Sometimes patience pays off.
The home Aisha McCowan watched a group of Wells Fargo volunteers work toward completing Saturday morning was the one she had nearly given up seeing seven years ago. Actually, it was a little more than seven years ago when the now Chatsworth resident filed an application with the Dalton-Whitfield chapter of Habitat for Humanity. At the time, she was staying in a home sponsored by the Housing Authority of Dalton.
McCowan filed the paperwork and later forgot about it. A Habitat committee screens each applicant and makes a selection based on factors such as income and whether the family can contribute the required “sweat equity” hours in which they physically help build the house. Some seven years after McCowan filed the application, a representative called her to say her name resurfaced in talks and she needed to update her paperwork.
By that time, she and her family were living in a rented home in Chatsworth, but McCowan said she’s looking forward to moving into a house she can call her own. Her husband, Isaac, their two children and two nieces will live there.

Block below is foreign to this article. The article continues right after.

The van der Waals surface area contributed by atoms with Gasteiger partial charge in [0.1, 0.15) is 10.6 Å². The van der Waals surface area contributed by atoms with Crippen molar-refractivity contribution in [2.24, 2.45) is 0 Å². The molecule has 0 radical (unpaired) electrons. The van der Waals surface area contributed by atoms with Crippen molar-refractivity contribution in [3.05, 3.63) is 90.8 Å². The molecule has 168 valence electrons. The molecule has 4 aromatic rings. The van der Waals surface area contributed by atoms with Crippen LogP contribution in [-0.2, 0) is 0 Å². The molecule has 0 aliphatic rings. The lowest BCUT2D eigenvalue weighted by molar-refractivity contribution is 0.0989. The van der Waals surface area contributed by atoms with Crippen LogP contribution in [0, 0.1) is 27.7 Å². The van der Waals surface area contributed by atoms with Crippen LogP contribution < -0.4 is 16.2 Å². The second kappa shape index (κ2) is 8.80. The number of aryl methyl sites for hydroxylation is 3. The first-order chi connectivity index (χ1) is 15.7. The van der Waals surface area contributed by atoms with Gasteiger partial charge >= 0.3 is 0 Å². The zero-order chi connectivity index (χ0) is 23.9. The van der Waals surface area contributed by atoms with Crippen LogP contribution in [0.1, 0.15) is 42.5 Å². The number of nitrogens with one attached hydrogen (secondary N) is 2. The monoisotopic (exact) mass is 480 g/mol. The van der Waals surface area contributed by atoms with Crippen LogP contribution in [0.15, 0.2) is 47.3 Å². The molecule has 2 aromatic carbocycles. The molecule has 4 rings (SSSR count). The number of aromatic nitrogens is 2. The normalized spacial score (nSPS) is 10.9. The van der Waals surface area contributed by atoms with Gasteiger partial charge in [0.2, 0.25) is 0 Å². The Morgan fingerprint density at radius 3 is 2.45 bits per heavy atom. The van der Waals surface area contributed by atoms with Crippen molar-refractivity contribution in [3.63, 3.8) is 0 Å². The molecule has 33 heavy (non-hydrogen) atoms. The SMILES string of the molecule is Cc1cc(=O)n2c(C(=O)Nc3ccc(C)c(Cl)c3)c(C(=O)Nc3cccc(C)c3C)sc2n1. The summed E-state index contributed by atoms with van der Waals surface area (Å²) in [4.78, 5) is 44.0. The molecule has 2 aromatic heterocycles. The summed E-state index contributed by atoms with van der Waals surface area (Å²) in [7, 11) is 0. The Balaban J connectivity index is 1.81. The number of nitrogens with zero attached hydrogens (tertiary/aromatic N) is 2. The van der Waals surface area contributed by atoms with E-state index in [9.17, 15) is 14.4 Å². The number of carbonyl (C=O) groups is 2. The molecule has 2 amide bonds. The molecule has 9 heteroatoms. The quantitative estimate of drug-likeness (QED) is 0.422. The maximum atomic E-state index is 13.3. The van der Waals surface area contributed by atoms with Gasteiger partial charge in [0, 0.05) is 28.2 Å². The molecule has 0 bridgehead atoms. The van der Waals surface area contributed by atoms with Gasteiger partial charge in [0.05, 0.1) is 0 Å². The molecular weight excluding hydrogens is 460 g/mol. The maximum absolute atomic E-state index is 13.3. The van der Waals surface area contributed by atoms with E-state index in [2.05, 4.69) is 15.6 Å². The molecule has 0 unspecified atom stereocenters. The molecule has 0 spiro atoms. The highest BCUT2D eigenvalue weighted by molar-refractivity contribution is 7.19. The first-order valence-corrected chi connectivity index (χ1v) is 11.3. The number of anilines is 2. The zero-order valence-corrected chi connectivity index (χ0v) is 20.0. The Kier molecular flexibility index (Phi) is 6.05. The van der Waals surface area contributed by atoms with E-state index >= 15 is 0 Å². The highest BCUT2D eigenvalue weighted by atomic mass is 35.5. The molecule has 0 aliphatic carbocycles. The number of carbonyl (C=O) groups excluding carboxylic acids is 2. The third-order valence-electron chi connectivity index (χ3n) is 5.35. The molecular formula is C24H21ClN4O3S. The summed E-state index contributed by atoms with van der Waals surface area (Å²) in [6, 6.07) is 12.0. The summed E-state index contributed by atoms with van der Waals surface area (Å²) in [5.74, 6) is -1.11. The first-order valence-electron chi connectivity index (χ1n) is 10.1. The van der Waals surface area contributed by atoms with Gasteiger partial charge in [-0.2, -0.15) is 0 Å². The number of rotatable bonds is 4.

McCowan said her family is very grateful for all the help and looks forward to moving in.
The house, in a neighborhood off of Ezzard Avenue, is the 50th home the local Habitat chapter has built.
On Saturday, Wells Fargo presented a check for $15,000 to the project. Local Habitat Executive Director Vivian Chance, who is retiring from her position at the end of the month, said most of the houses cost about $55,000. The cost is greatly reduced because of volunteer labor and donations, but the family is given a no-interest loan to pay back the rest.
About seven Wells Fargo volunteers came out to work on the house, which workers anticipate will be complete by September.
The bank employees’ participation was part of Wells Fargo’s Community Service Super Saturday in which nearly 1,000 volunteers and friends assisted with projects across Georgia.
Tim Wallace, Wells Fargo district manager for northwest Georgia, took a break in the sun from the hot and sweaty job of installing insulation under the house. The effort is well worth it, he said, and “a good way to give back to the community.”
Jonathan Jacobs, the bank’s West Walnut Avenue branch manager, said several employees were working and were unable to help on Saturday.